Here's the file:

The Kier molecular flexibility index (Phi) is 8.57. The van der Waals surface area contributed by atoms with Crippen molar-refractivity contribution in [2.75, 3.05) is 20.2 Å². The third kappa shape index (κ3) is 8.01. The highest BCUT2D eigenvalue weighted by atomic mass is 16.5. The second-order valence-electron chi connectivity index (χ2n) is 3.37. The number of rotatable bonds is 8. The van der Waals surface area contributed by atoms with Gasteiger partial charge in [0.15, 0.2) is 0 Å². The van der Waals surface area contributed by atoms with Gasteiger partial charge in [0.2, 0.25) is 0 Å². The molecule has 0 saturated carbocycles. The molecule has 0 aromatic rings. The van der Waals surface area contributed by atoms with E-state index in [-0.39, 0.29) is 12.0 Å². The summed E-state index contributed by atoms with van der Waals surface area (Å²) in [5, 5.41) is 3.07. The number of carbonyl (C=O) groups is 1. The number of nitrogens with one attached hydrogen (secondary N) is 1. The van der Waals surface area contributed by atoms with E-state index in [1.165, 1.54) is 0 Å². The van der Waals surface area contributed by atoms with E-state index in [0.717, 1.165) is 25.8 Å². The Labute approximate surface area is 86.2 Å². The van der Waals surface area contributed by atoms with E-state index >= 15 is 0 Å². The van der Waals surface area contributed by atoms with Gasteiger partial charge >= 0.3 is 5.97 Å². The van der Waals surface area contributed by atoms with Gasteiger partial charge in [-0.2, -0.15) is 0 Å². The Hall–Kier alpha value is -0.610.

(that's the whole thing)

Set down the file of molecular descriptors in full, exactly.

The Kier molecular flexibility index (Phi) is 8.57. The van der Waals surface area contributed by atoms with Crippen molar-refractivity contribution in [2.75, 3.05) is 20.2 Å². The third kappa shape index (κ3) is 8.01. The highest BCUT2D eigenvalue weighted by atomic mass is 16.5. The second-order valence-electron chi connectivity index (χ2n) is 3.37. The number of rotatable bonds is 8. The van der Waals surface area contributed by atoms with Gasteiger partial charge in [0.15, 0.2) is 0 Å². The van der Waals surface area contributed by atoms with Gasteiger partial charge in [0.2, 0.25) is 0 Å². The molecule has 0 saturated carbocycles. The molecule has 0 aromatic rings. The van der Waals surface area contributed by atoms with E-state index in [-0.39, 0.29) is 12.0 Å². The summed E-state index contributed by atoms with van der Waals surface area (Å²) in [5, 5.41) is 3.07. The number of carbonyl (C=O) groups is 1. The number of nitrogens with one attached hydrogen (secondary N) is 1. The van der Waals surface area contributed by atoms with E-state index in [1.165, 1.54) is 0 Å². The van der Waals surface area contributed by atoms with E-state index in [0.717, 1.165) is 25.8 Å². The Labute approximate surface area is 86.2 Å². The van der Waals surface area contributed by atoms with E-state index >= 15 is 0 Å². The van der Waals surface area contributed by atoms with Gasteiger partial charge >= 0.3 is 5.97 Å². The van der Waals surface area contributed by atoms with Gasteiger partial charge in [-0.2, -0.15) is 0 Å². The Hall–Kier alpha value is -0.610.